So many pets end up in shelters (or back in shelters) because they were adopted or purchased on a whim. It’s really important to make sure that the pet is right for your family, or that you’re willing to put in the time and effort to make it work before making this commitment.
The other day when I was walking my dog, I was thinking about other shelter dogs including those that I met while volunteering at an animal shelter for a while, and also my friend’s adopted dog.
So many of these pets get relinquished because they are not properly trained when the family brings home a new puppy. They expect it to instinctively develop good behavior as it grows, but instead, it develops unwanted behaviors and its owners take it to a shelter rather than taking time to work on these behaviors.
When bringing home a new pet, whether it was purchased as a puppy or kitten or adopted from a rescue, it’s important to fully consider the commitment. A true pet parent is willing to put in all the time and effort it takes to train and take care of their new pet.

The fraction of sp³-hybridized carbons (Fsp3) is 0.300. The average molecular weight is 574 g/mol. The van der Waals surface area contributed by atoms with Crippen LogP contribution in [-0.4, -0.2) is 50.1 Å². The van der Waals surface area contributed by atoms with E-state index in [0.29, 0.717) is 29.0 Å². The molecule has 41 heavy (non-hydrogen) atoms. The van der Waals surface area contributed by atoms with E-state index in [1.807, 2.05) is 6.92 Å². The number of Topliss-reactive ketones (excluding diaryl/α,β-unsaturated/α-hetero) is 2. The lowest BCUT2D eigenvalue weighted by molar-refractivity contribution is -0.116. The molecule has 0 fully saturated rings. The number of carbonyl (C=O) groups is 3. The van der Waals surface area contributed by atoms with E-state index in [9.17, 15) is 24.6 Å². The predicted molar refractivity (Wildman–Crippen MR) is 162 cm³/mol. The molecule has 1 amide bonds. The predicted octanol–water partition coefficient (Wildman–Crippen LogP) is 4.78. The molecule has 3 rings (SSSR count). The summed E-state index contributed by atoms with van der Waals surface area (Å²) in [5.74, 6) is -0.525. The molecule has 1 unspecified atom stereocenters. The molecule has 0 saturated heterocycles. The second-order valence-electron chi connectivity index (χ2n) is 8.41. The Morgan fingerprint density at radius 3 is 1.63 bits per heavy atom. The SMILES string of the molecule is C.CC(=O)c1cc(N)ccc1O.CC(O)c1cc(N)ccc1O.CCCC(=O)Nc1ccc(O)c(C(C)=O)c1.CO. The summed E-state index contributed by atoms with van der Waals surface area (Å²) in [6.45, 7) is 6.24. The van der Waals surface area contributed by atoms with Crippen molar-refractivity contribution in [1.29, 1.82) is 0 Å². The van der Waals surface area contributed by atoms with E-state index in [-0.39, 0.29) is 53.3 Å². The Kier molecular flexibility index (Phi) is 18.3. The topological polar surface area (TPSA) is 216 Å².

My friend’s dog has many allergy problems (which are unfortunately preexisting to his pet insurance coverage) and she has to spend around $100 a month just for shots/medication plus vet visits. She is a TruHero in my eyes, for devoting everything she can to this dog. And in return, he’s the special man in her life.
The main point of this article is to be prepared for the commitment and be willing to give your pet all of your love for the rest of its life.
- Spend time with your perspective new pet before bringing it home. Determine whether or not your personalities click.
- Notice the animal’s behavioral traits. If there is something undesirable, are you willing to put time in to fix it with training?
- Let the whole family meet the dog. Be sure it gets along with everyone.
- See if you can participate in a foster program so that you can take the dog home for a few days/weeks before officially adopting.
Does anyone else have any interesting stories about adopted pets and the unexpected things you learned after the fact?